New House GOP Aims To Change Washington

In just a few days, a wave of new Republicans will wash over the Capitol. More than 80 GOP freshmen will be sworn in by a new Republican Speaker of the House, John Boehner of Ohio. These lawmakers say they want to change the way Washington works, starting with how new laws are written and passed. Host Liane Hansen talks with NPR's Andrea Seabrook about the new lawmakers.


In just a few days, a wave of new Republicans will wash over the Capitol. More than 80 GOP freshman will be sworn in by a new Republican speaker of the House, John Boehner of Ohio.

These lawmakers say they want to change the way Washington works, starting with how new laws are written and passed. Boehner has promised that under his speakership, committees and their chairmen will have more power to craft legislation.

NPR's Andrea Seabrook can explain what this means, and Andrea, I want to ask you first, why is this a priority for John Boehner? Don't committees already write the bills?

ANDREA SEABROOK: Well, that's the way it's supposed to happen, Liane. Bills are crafted, but the truth is, bills are crafted by leadership in private meetings oftentimes. They're negotiated with the Senate and the White House, and John Boehner wants to move back to something that's called regular order: that the committees in fact themselves do a lot of work on the laws, they pass them through the committees, including with amendments, and bring them to the floor.

It's really kind of a big change, although you wouldn't think it would be.

HANSEN: Does he want to do this because he was once a committee chairman?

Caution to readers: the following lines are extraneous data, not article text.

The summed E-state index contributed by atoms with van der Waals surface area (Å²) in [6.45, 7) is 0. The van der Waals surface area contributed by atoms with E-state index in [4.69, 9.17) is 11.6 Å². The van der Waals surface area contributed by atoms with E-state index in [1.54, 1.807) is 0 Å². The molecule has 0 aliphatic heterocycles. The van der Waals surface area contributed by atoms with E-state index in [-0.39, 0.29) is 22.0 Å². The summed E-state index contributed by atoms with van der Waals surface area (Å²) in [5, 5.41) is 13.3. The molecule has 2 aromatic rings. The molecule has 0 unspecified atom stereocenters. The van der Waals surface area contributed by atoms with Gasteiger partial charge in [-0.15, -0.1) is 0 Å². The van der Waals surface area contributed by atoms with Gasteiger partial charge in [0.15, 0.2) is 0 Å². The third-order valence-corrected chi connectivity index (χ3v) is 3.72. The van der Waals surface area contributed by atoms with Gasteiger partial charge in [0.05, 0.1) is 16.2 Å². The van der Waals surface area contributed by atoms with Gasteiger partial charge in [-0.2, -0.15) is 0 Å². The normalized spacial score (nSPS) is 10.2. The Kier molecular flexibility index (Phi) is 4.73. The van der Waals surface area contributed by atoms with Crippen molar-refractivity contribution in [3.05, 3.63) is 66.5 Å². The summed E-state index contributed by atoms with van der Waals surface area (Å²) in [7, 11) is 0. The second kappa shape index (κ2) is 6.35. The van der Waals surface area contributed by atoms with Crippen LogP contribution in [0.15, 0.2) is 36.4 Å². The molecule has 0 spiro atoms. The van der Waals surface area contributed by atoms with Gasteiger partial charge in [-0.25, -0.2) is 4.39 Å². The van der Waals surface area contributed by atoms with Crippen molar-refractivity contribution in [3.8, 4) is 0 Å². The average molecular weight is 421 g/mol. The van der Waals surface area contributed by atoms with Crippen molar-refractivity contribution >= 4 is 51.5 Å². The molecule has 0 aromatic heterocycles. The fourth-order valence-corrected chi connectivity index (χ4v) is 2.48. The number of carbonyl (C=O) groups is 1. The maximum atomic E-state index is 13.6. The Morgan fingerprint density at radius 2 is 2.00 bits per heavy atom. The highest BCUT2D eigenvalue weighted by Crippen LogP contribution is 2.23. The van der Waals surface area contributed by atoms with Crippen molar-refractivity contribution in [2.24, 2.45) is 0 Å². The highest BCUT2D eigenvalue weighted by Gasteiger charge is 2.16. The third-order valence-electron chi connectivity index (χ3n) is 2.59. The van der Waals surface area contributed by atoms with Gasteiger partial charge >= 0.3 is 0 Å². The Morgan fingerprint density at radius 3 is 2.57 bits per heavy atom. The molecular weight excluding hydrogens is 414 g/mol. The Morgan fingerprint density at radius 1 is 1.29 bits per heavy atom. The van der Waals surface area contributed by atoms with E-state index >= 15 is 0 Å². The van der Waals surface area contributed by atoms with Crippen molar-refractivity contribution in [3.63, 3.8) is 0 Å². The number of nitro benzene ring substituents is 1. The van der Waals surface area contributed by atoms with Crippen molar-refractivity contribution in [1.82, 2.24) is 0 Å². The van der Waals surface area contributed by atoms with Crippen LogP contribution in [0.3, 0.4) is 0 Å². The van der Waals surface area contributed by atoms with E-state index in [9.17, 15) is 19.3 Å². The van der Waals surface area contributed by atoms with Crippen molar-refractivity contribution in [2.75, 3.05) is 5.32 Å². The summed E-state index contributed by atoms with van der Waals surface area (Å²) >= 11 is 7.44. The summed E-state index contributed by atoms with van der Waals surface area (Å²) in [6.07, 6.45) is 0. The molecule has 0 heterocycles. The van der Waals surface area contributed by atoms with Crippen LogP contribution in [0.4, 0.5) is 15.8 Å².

SEABROOK: I think that is one of the motivations here. I mean, he was the chairman, as you say, of Education and Workforce Committee from 2001 to 2006. He helped draft No Child Left Behind. And committee chairmen, if they're given their proper duties, they make themselves professionals at their subject, and Boehner knows what it's like to be a committee chairman and then have the leadership come drop some bill that was supposed to be yours, that you're a professional at, on the floor, that's already been negotiated with the Senate and already with the White House.

So I think he really wants to return to that, and he also is trying to reduce the size of committees to make it so that lawmakers themselves aren't on three or four committees, but they can really specialize and be on one or two seriously working committees.

HANSEN: And it sounds like that will make the committee chairman more powerful.

SEABROOK: Oh, the chairmen then become very powerful because they decide which versions of the bills actually come into the committee. They decide which amendments are allowed to be debated. They can really shape the way laws come to be.

HANSEN: Okay. Tax law is written by the Ways and Means Committee. The chair will be Michigan Republican Dave Camp.

SEABROOK: Yes. This year in particular is important, because the Republicans are coming into power and they really want to rewrite the tax code. Dave Camp himself is a staunch conservative. He's been in the leadership before, and there's a big push to do a major reform of the tax code under his chairmanship.

HANSEN: Another key player on money matters would also be Paul Ryan of Wisconsin, who will lead the Budget Committee.

SEABROOK: Remember, Paul Ryan is the only man in Washington who has actually put out a proposal with his name on it that would bring the budget under control. And it would do it by cutting Social Security and Medicare benefits over time.

This is the third rail of politics. There are a lot of Republicans who would love to cut Medicare and Social Security, but refuse to say they would love to because their voters would turn around in outrage against them. So Ryan has become this sort of conservative hero in Washington, because he's the bold reformer who would change Social Security and Medicare.

Now, putting him in charge of the Budget Committee is a big signal from Boehner and the other leadership that they are serious about cutting budgets and changing the way Washington is run, changing in fact, perhaps, Social Security and Medicare. And we'll see how that works out.

HANSEN: Sounds like you'll have an interesting year, Andrea.

SEABROOK: As usual.

HANSEN: That's NPR's congressional correspondent, Andrea Seabrook. Thanks. Happy new year.

SEABROOK: Thanks Liane.

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